If the weighted lottery idea stays, Maryland could be the first state to assist charter schools and authorizers in implementing such practices. Currently, state laws vary on using weighted lotteries, according to the National Alliance for Public Charter Schools, and the practice is usually left up to individual schools that want to diversify their populations.

“To have a state put this clearly out as an option for schools ... is really huge,” said Halley Potter, a senior fellow at the Century Foundation, a left-leaning think tank that has studied this issue. “I think that would be really exciting if this goes through in the Maryland plan ... so more charter schools know this is an option.”

Here are some other mentions of charter schools in ESSA plans:

  • Tennessee would replicate high-quality charter school models, decrease the number of low-performing charters, and work on closing the achievement gap among students.

  • The District of Columbia would award $1.5 million in grant money for recruiting and training high quality teachers for charters.

  • New Mexico‘s plans for “persistently failing schools” are similar to those under NCLB guidelines. After three years of a school failing to meet its goals, the school could close and restart under a charter school operator or students could choose to transfer to another school, such as a charter.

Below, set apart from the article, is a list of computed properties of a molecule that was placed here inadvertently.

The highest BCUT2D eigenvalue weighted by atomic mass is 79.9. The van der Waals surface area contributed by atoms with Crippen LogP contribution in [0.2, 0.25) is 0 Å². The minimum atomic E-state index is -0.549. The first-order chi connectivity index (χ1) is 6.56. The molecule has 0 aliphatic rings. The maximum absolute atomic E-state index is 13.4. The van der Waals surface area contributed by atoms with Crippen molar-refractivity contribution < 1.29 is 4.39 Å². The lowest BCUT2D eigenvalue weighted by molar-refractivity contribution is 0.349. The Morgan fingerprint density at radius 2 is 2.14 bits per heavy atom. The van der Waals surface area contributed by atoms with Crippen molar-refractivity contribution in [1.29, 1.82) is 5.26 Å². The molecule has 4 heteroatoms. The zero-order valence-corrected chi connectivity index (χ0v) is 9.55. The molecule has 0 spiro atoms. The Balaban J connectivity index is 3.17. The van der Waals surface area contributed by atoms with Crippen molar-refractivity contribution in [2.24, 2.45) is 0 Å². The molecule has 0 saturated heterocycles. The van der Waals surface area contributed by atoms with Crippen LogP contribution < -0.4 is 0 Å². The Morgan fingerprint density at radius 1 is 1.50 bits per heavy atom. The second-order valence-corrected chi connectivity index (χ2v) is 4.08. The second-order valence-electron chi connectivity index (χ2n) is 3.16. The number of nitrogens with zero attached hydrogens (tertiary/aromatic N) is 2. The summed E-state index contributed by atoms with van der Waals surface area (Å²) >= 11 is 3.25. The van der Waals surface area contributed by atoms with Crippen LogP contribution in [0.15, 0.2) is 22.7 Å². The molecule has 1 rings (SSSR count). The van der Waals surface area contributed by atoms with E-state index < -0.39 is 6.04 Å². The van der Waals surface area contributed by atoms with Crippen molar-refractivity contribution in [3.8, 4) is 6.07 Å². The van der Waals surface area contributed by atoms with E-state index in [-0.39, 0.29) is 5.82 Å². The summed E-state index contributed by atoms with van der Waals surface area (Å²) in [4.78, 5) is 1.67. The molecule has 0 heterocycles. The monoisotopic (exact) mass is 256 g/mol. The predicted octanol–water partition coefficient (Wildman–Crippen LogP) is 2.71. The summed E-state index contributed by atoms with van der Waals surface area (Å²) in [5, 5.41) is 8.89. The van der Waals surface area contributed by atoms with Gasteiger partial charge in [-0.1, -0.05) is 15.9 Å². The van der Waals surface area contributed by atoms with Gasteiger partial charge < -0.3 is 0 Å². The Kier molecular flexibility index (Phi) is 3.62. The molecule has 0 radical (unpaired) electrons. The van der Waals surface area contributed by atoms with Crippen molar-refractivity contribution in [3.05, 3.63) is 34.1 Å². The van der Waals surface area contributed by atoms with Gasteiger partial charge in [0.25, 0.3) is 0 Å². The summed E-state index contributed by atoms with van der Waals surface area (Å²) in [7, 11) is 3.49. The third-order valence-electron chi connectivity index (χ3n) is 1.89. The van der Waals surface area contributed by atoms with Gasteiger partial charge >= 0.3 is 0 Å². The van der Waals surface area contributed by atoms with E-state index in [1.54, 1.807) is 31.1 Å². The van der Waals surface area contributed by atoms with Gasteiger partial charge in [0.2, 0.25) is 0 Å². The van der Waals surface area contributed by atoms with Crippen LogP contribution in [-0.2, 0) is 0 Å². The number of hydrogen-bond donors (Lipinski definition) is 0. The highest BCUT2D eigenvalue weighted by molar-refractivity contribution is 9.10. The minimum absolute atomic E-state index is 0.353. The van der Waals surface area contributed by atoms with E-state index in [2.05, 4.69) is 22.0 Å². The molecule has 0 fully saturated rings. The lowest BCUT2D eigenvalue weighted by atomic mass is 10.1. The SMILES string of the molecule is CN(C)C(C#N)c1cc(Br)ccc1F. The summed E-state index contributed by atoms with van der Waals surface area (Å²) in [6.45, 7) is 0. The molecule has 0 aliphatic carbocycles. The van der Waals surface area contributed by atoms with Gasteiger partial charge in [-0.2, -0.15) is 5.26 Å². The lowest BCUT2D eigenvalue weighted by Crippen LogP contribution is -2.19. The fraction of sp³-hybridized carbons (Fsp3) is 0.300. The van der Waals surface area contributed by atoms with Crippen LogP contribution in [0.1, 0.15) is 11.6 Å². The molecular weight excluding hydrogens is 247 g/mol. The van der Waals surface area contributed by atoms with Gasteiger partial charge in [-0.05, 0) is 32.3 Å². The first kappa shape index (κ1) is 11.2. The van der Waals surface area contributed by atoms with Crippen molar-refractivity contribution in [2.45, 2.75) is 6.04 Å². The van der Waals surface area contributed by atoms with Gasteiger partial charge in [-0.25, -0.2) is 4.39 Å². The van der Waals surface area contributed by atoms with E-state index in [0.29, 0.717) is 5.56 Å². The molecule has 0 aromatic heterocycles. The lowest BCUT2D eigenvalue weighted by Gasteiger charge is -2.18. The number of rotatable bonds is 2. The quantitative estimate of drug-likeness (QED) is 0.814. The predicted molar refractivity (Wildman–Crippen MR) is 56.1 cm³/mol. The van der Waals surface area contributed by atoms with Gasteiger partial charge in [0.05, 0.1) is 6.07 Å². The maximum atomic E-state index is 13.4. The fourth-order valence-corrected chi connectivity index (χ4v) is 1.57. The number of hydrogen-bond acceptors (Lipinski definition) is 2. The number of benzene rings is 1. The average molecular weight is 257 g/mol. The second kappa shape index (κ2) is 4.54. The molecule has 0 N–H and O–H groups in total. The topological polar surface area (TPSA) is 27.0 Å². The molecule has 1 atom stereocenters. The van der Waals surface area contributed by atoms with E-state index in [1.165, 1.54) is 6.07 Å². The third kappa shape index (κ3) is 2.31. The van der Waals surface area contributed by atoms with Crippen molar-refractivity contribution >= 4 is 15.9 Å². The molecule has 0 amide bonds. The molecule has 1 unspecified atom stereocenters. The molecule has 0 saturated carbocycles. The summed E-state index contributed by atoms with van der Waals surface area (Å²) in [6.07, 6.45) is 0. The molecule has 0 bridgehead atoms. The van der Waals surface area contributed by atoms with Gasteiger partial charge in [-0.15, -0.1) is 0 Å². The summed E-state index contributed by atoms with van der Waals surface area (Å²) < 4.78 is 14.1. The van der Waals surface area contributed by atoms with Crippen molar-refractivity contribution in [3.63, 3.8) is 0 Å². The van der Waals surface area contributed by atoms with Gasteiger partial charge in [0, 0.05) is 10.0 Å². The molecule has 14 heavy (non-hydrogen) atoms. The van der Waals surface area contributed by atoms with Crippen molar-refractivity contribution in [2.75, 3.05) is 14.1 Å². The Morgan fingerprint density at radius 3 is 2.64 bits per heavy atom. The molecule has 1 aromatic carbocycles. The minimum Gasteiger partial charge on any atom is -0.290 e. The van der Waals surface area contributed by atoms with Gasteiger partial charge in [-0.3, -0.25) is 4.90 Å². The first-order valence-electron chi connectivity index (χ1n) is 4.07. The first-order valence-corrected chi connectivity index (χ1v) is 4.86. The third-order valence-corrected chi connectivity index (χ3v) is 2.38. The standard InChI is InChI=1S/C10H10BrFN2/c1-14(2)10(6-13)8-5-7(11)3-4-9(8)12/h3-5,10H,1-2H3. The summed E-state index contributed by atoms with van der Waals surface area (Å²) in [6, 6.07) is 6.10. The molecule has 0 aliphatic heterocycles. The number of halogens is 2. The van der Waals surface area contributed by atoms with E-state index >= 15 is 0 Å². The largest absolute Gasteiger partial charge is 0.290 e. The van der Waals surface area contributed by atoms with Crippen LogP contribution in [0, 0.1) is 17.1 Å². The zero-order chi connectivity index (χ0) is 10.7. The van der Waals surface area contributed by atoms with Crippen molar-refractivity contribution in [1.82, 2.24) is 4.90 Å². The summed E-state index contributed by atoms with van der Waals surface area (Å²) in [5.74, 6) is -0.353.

When Thomsen started the study last fall, she said she didn’t anticipate that so few states would directly address charter schools in their plans, even after increased talk about charter schools since President Donald Trump’s election.

“There’s not that much in the state plans, in spite of the fact that it’s been talked about so much,” Thomsen said about the national discussion. “ESSA does defer to state law on a lot of charter school accountability issues, so that’s really a decision that the states can make.”